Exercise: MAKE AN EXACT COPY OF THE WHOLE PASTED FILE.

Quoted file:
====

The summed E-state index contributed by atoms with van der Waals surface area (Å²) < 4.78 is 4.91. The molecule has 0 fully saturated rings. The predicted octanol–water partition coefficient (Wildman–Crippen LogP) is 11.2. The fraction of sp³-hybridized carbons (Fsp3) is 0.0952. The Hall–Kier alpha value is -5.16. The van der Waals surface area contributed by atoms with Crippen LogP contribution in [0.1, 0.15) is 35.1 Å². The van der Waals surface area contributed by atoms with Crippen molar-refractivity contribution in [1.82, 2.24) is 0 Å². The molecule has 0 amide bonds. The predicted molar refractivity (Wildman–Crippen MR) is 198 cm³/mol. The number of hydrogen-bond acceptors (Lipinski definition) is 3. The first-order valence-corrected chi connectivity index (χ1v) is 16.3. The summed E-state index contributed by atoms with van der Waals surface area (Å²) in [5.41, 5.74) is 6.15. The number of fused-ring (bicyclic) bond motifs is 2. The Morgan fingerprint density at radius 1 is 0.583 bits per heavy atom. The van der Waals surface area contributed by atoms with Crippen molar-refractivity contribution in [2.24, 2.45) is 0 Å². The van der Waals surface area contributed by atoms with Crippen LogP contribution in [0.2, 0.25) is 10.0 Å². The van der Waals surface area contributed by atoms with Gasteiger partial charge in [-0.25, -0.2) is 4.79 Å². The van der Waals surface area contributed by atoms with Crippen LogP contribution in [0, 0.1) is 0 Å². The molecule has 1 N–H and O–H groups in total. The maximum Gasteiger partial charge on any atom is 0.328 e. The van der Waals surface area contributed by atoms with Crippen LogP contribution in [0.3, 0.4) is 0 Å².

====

The summed E-state index contributed by atoms with van der Waals surface area (Å²) < 4.78 is 4.91. The molecule has 0 fully saturated rings. The predicted octanol–water partition coefficient (Wildman–Crippen LogP) is 11.2. The fraction of sp³-hybridized carbons (Fsp3) is 0.0952. The Hall–Kier alpha value is -5.16. The van der Waals surface area contributed by atoms with Crippen LogP contribution in [0.1, 0.15) is 35.1 Å². The van der Waals surface area contributed by atoms with Crippen molar-refractivity contribution in [1.82, 2.24) is 0 Å². The molecule has 0 amide bonds. The predicted molar refractivity (Wildman–Crippen MR) is 198 cm³/mol. The number of hydrogen-bond acceptors (Lipinski definition) is 3. The first-order valence-corrected chi connectivity index (χ1v) is 16.3. The summed E-state index contributed by atoms with van der Waals surface area (Å²) in [5.41, 5.74) is 6.15. The number of fused-ring (bicyclic) bond motifs is 2. The Morgan fingerprint density at radius 1 is 0.583 bits per heavy atom. The van der Waals surface area contributed by atoms with Crippen molar-refractivity contribution in [2.24, 2.45) is 0 Å². The van der Waals surface area contributed by atoms with Crippen LogP contribution in [0.2, 0.25) is 10.0 Å². The van der Waals surface area contributed by atoms with Gasteiger partial charge in [-0.25, -0.2) is 4.79 Å². The van der Waals surface area contributed by atoms with Crippen LogP contribution in [0, 0.1) is 0 Å². The molecule has 1 N–H and O–H groups in total. The maximum Gasteiger partial charge on any atom is 0.328 e. The van der Waals surface area contributed by atoms with Crippen LogP contribution in [0.3, 0.4) is 0 Å².